Results

Genetically distinct C. elegans natural isolates respond differently to ABZ

We investigated the differences in responses across a panel of C. elegans wild strains to one of the most commonly used BZ compounds (albendazole, ABZ) in human and veterinary medicine [4,28,32]. To test the effects of ABZ treatment on C. elegans, we exposed four genetically divergent C. elegans isolates to various ABZ concentrations and measured the number and length of progeny the animals produced. We used these two traits because they are both reliable indicators for drug efficacy against nematodes. While brood size reflects the reproductive success under ABZ treatment, animal length indicates the influence of ABZ on the morphological development of the progeny. After four days of exposure to ABZ, we detected a decrease in brood size and progeny length for all four assayed strains (S1 Fig; S1 and S2 Data). Additionally, this assay revealed differential ABZ sensitivity among these wild strains, as measured by brood size and progeny length. For subsequent GWA mapping experiments, we used an ABZ concentration of 12.5 μM, which is a concentration that induced robust differences in ABZ responses among the four assayed wild strains.

Natural variation in C. elegans ABZ responses maps to multiple genomic regions, including the ben-1 locus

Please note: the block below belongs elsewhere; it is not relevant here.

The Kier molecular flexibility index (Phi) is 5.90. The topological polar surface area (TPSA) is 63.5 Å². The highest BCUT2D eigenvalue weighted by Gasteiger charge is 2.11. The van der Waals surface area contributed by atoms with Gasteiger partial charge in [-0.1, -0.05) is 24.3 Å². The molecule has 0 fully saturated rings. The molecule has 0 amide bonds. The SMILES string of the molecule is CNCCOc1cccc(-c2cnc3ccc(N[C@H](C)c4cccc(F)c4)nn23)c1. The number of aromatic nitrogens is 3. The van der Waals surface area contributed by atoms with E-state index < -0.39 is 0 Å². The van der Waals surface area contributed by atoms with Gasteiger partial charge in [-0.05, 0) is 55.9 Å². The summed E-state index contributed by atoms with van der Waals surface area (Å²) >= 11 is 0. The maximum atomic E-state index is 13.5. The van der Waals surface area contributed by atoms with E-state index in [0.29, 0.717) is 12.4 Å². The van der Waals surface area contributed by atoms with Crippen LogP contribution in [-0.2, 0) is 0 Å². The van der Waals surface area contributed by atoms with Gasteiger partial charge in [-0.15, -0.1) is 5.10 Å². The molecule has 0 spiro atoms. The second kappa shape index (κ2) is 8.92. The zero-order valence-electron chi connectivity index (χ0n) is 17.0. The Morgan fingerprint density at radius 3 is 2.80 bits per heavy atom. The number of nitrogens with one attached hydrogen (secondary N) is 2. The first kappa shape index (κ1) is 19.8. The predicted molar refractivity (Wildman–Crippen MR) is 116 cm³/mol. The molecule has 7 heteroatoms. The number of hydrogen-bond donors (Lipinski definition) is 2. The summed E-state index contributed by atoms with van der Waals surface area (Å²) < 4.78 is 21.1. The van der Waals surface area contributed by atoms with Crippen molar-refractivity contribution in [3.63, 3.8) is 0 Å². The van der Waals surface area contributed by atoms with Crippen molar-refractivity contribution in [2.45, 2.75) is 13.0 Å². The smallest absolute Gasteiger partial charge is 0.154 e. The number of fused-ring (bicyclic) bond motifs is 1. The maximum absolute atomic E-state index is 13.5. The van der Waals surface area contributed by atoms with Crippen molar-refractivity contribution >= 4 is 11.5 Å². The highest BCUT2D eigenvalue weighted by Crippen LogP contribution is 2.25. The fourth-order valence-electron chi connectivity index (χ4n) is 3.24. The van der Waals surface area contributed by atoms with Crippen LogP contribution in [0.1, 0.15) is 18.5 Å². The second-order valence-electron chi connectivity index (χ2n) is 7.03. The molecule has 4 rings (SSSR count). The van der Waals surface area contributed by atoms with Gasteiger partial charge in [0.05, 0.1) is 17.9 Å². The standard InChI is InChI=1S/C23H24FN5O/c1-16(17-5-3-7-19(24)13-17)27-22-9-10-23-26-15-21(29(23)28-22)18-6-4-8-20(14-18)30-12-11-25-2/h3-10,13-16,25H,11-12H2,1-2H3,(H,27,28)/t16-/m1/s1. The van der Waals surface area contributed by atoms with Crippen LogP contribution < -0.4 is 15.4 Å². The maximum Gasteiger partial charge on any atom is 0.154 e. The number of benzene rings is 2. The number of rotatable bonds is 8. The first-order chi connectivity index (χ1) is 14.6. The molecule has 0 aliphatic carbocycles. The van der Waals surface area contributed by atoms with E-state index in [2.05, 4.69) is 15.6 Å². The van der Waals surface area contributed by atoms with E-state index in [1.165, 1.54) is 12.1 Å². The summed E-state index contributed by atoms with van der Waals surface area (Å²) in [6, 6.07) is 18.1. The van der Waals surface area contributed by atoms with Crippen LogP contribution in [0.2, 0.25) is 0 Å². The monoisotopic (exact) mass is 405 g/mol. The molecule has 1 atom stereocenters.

To identify genomic loci that underlie strain-specific ABZ responses, we performed GWA mappings using HTA fitness data obtained from exposing 209 C. elegans wild isolates to either DMSO (control) or ABZ and DMSO conditions (S3 and S4 Data). We employed two statistical methods to perform GWA mappings using the regressed animal length (q90.TOF) and normalized brood size (norm.n) traits, a single-marker and a gene-burden approach [33,34]. Using the single-marker approach [32,3537], we identified three distinct QTL that explained variation in animal length among wild isolates exposed to ABZ, whereas the brood-size trait did not map to any significant genomic loci (S5 and S6 Data). Two of the animal-length QTL we identified are located on chromosome II, and the third is located on chromosome V (Fig 1A). The QTL on the left arm of chromosome II spans from 25 kb to 3.9 Mb and has a peak-marker position at 458 kb. The second QTL on chromosome II has a peak-marker position at 11 Mb and spans from 10.17 Mb to 11.6 Mb. The QTL on the right arm of chromosome V spans from from 18.04 Mb to 18.68 Mb, with the peak marker located at 18.35 Mb (S2 Fig; S5 Data). Remarkably, the β-tubulin gene ben-1, shown to be the major determinant for ABZ resistance in the C. elegans laboratory strain N2 [12,13], did not map using this single marker-based approach (Fig 1A).